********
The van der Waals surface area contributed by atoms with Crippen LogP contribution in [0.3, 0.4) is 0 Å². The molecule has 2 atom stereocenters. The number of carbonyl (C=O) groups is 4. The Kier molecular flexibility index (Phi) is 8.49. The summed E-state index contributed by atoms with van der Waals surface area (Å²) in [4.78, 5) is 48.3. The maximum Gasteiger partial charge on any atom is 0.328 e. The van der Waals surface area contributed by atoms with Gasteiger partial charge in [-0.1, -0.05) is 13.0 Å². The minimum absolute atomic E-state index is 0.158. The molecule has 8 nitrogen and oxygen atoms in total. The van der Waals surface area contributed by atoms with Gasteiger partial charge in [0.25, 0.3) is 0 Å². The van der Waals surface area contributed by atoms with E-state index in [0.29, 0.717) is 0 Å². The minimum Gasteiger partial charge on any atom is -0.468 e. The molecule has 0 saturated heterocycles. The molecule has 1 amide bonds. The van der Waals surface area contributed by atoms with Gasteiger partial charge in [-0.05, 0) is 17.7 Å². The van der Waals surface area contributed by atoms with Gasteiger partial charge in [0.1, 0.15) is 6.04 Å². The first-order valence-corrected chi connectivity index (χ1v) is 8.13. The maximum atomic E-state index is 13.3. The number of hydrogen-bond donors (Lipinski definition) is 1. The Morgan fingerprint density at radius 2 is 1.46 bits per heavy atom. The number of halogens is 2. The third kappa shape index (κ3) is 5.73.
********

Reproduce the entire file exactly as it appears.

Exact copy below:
The van der Waals surface area contributed by atoms with Crippen LogP contribution in [0.3, 0.4) is 0 Å². The molecule has 2 atom stereocenters. The number of carbonyl (C=O) groups is 4. The Kier molecular flexibility index (Phi) is 8.49. The summed E-state index contributed by atoms with van der Waals surface area (Å²) in [4.78, 5) is 48.3. The maximum Gasteiger partial charge on any atom is 0.328 e. The van der Waals surface area contributed by atoms with Gasteiger partial charge in [-0.1, -0.05) is 13.0 Å². The minimum absolute atomic E-state index is 0.158. The molecule has 8 nitrogen and oxygen atoms in total. The van der Waals surface area contributed by atoms with Gasteiger partial charge in [0.25, 0.3) is 0 Å². The van der Waals surface area contributed by atoms with E-state index in [0.29, 0.717) is 0 Å². The minimum Gasteiger partial charge on any atom is -0.468 e. The molecule has 0 saturated heterocycles. The molecule has 1 amide bonds. The van der Waals surface area contributed by atoms with Gasteiger partial charge in [-0.05, 0) is 17.7 Å². The van der Waals surface area contributed by atoms with Gasteiger partial charge in [0.1, 0.15) is 6.04 Å². The first-order valence-corrected chi connectivity index (χ1v) is 8.13. The maximum atomic E-state index is 13.3. The number of hydrogen-bond donors (Lipinski definition) is 1. The Morgan fingerprint density at radius 2 is 1.46 bits per heavy atom. The number of halogens is 2. The third kappa shape index (κ3) is 5.73.